Do I Actually Want to Read the Books on my TBR? // A Discussion About Reading Pressure in the Book Community, Both Internal and External

In the early March of 2020, I had 1,265 books on my Goodreads TBR. As of mid-April 2020, I have 924.

It’s definitely not where I want it to be, and while yes, I’m proud of myself for having taken the time and the self-acknowledgement to differentiate between books I don’t want to read and books I do, I can’t help but be honest and say I still don’t want to read most of those hundreds of books.

And before I elaborate further, I want to preface this post discussing what it’ll be about and I few comments I have concerning this post:

  • Despite the title, this post isn’t necessarily about external reading pressure from the book community, but the internal pressure I have to be informed on all the latest—and even older backlist—titles. Reading this sentence, they kind of seem like the same thing, but for me they are a bit different? Like, for the former it’s more of people telling you, either directly or not, to add a book to your TBR even though you might not want to, but for the latter it’s this voice inside your head (or at least mine) saying you have to read this book because everyone likes it and you be missing out if you don’t even though I clearly do not want to read said book.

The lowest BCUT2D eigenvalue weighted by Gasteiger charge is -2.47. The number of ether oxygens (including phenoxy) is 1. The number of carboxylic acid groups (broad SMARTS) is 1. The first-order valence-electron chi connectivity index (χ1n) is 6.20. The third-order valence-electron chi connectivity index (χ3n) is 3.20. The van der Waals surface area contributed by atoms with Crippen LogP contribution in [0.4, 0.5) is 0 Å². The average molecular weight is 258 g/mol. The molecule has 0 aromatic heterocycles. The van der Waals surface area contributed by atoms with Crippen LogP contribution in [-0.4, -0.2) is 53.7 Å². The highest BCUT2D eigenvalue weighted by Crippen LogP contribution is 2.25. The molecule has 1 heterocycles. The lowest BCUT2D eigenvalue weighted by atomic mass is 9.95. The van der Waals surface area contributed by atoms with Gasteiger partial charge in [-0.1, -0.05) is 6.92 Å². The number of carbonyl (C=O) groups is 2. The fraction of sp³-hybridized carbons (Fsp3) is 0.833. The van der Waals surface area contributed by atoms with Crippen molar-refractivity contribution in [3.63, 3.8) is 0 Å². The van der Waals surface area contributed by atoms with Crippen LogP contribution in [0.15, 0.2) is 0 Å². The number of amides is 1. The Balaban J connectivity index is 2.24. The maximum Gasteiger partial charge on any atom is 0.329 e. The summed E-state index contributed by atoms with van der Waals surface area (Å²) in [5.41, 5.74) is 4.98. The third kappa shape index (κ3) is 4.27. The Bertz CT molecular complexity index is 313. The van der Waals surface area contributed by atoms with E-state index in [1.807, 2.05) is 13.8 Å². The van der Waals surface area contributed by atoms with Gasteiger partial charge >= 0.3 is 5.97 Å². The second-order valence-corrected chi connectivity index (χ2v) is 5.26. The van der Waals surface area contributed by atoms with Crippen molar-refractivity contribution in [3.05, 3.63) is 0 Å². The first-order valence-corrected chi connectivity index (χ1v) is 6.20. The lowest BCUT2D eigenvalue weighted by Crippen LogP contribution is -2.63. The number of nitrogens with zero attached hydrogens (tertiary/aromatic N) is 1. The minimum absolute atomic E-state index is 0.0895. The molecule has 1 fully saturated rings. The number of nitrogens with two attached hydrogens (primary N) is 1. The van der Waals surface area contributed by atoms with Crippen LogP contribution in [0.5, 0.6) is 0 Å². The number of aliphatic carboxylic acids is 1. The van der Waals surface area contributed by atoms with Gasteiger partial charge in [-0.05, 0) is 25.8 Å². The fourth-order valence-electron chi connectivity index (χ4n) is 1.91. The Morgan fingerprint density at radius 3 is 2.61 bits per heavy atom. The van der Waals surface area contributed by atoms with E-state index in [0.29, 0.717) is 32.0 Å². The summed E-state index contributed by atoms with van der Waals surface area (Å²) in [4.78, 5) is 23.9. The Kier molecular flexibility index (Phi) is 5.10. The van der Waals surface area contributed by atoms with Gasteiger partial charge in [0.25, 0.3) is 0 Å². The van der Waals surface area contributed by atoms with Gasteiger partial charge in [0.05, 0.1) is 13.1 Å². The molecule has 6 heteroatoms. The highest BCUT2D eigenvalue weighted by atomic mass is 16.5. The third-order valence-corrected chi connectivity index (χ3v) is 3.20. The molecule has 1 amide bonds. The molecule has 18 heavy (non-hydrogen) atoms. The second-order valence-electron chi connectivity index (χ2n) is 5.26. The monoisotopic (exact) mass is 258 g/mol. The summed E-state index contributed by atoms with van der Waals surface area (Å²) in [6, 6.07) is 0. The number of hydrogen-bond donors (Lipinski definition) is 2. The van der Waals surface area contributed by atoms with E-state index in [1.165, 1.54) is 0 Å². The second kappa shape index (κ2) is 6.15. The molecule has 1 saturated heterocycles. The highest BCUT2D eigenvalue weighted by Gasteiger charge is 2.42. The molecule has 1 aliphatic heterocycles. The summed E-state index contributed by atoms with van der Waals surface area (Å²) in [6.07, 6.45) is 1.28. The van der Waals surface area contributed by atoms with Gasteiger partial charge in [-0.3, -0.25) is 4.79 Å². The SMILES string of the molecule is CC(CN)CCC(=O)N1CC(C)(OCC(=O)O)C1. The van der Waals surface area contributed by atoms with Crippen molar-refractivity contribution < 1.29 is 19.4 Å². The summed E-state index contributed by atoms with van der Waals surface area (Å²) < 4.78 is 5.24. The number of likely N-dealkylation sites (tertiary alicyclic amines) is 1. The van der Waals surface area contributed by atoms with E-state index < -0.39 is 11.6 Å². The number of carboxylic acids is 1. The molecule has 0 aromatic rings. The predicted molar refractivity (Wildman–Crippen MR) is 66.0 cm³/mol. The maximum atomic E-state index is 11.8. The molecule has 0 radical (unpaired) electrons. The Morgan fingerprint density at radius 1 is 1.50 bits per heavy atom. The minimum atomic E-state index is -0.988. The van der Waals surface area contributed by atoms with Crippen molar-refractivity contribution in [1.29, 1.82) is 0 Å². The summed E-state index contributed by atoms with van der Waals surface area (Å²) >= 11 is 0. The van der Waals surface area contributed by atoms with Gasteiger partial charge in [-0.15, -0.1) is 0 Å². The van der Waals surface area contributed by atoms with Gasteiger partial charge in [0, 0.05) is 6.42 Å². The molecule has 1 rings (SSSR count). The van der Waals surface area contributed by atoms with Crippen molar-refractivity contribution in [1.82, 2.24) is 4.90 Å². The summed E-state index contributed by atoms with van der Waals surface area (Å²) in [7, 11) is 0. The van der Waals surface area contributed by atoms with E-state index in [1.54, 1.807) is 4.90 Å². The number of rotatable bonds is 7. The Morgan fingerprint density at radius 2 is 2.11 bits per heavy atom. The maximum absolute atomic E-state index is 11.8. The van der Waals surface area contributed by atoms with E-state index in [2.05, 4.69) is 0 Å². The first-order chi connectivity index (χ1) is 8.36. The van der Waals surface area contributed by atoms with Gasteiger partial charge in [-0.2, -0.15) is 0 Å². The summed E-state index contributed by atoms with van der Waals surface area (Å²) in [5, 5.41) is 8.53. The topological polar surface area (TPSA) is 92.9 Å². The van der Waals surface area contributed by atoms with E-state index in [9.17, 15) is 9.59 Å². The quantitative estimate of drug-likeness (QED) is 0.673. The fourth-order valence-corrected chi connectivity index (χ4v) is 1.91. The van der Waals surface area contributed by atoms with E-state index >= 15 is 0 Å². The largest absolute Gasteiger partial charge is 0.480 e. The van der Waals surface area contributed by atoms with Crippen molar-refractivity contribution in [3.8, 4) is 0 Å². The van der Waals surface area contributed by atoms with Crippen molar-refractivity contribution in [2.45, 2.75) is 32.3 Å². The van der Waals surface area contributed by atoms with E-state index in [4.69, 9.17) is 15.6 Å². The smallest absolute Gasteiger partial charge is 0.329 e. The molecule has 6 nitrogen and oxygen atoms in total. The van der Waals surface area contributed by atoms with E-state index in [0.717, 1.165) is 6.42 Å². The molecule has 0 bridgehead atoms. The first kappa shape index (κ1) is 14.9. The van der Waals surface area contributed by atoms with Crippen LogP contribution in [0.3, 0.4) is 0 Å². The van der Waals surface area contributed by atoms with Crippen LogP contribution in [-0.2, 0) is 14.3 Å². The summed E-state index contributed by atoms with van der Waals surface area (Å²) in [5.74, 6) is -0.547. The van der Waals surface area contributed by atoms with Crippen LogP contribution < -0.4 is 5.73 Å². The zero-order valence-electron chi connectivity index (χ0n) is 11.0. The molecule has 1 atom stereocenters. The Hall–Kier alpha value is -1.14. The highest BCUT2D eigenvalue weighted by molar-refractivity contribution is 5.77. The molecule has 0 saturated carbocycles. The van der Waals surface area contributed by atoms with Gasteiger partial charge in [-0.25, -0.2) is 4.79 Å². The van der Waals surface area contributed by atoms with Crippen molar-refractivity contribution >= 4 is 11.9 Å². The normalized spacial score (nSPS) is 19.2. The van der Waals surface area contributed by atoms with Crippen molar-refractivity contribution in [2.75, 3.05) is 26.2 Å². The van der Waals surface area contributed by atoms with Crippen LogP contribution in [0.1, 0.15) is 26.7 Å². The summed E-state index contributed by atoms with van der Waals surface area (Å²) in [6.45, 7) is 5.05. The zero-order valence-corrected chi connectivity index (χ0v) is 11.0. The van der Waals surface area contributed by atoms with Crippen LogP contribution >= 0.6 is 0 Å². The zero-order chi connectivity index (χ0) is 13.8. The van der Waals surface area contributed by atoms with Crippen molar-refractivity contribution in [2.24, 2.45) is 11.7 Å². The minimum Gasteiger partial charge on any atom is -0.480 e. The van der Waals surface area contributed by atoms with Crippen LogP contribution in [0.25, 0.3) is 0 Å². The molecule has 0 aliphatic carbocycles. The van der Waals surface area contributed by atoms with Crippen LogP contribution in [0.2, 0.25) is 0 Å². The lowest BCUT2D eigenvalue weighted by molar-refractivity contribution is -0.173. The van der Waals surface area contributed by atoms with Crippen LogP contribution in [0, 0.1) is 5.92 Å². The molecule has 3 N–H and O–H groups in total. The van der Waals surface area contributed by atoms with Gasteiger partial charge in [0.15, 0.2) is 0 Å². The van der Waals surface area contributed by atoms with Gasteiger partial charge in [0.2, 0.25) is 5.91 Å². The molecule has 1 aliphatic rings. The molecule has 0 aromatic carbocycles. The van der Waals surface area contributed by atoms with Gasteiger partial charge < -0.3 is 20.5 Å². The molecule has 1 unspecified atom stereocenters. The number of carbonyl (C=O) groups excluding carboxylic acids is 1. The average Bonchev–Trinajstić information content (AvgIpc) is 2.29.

• I’m not talking about physical TBRs in most of this. I feel as if in the book community, having so many physical books to read is such a staple aspect of reliability, but it’s just something that doesn’t really apply to me because I only own 16 books, most already having been read.

So now that I’ve gotten those few things out of the way, I’d like to further touch upon what I mentioned previously on acknowledging whether or not I want to read a book on my TBR. When I first decided to clear my Goodreads TBR, it was hard for me to even consider pressing the ‘Remove from my books’ button for most books. I kept thinking things like ‘the cover of it looks nice so maybe I’ll like it?’ ‘this reviewer liked it so maybe I’ll enjoy it as well,’ or ‘I’ll never know if I’ll love it if I don’t try it, or at least save the book on my TBR for future reference / safekeeping.’ Yes, all of these statements are completely valid, and they’re still prominent thoughts of mine, but when I was clearing my TBR, these thoughts were so often for books I didn’t want to read.